Wisden Cricketers’ Almanack editor Lawrence Booth wrote in his notes for the 2021 edition of the book that the sport has “lost its nerve” over time.
“It was a moment to pause and reflect. Players past and present had already started telling stories of prejudice. The trickle became a stream,” wrote Booth in the 158th edition of the Wisden Cricketers’ Almanack. “The rule of thumb was simple and brutal: If you weren’t white, you would have suffered …
“For a while cricket has said and done the right things. The ECB admitted they were letting things slide and promised action … But cricket doesn’t like radicalism (unless there is money to be made). Predictably did lost it When Pakistan arrived a knee had been dropped quietly amid alleged concerns over the politicization of the BLM.
“Cricket has been here before: a compassionate ear, a pat on the shoulder, a promise that things will change. They never do, but this time they have to … By not taking a knee, Cricket lifts a finger.
“When cricket reacts to racism rather than rejection, everyone loses,” added Booth.
The Wisden Cricketers’ Almanack is a cricket reference work published annually and previously referred to as the “Cricket Bible”.
In it, it names five cricketers of the year in addition to its world-leading cricketer.
Englishman Ben Stokes was named World’s Leading Cricketer for the second year running, while Zak Crawley, Jason Holder, Mohammad Rizwan, Dominic Sibley and Darren Stevens were named Cricketers of the Year.
Cricket originated in the UK but is now very popular around the world, with huge fan bases in India, Pakistan, South Africa and the Caribbean, as well as other Commonwealth countries.
To become active
Booth cited several cases of suspected racism in England, including Indian batsman Cheteshwar Pujara, who revealed in 2018 that his Yorkshire teammates called him “Steve” because they found his name too difficult. Another former Yorkshire player, Azeem Rafiq, also accused the county cricket team of racism.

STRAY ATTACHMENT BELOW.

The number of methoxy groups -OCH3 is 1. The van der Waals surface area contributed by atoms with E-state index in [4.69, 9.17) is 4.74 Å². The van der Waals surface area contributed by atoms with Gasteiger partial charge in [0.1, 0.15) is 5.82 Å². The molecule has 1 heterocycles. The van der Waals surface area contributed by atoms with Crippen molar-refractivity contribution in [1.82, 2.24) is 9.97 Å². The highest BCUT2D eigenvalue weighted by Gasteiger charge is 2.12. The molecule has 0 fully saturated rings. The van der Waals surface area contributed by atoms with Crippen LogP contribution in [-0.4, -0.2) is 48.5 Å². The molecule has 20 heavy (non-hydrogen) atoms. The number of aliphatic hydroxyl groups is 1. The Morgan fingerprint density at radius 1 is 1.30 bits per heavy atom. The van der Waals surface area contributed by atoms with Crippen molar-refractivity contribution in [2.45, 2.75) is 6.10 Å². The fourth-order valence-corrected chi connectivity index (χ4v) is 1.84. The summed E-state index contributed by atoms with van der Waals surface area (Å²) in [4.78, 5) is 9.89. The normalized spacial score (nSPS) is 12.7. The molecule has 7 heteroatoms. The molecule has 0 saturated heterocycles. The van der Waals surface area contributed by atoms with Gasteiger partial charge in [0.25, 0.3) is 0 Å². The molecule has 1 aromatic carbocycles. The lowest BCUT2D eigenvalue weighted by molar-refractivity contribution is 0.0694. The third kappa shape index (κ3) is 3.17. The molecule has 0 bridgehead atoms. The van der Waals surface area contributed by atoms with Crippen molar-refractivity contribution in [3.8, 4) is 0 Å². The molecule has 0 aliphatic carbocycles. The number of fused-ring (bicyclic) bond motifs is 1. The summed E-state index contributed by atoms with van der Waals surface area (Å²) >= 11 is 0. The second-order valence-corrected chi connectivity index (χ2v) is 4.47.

When approached by CNN, Yorkshire County Cricket Club said it took the allegations “very seriously”.
“Racism has no place in our society or in our sport,” it said. “We took the claims of our former player Azeem Rafiq very seriously and a full investigation by an independent law firm began in September last year.
“This is a very important investigation for the club and our sport. We have committed to a comprehensive and thorough process to come up with a number of detailed recommendations that we will publish in the coming weeks.”
In addition to scholarships to increase diversity among coaches and a “reassessment of the way the ECB attracts, develops and manages its gaming officers”, it will work with the Professional Cricketers’ Association to introduce an anti-racism program that ” raises awareness of cultural differences and unconscious biases specifically related to racism in professional cricket and addresses issues such as workplace jokes and inappropriate non-verbal behavior “.
“The new Anti-Discrimination Code of Conduct sends a clear message that discriminatory behavior will be addressed through disciplinary procedures and sanctions. In the coming months we will build on the measures already taken to launch a number of new initiatives that will help us in our next step to make cricket a truly inclusive and diverse sport. “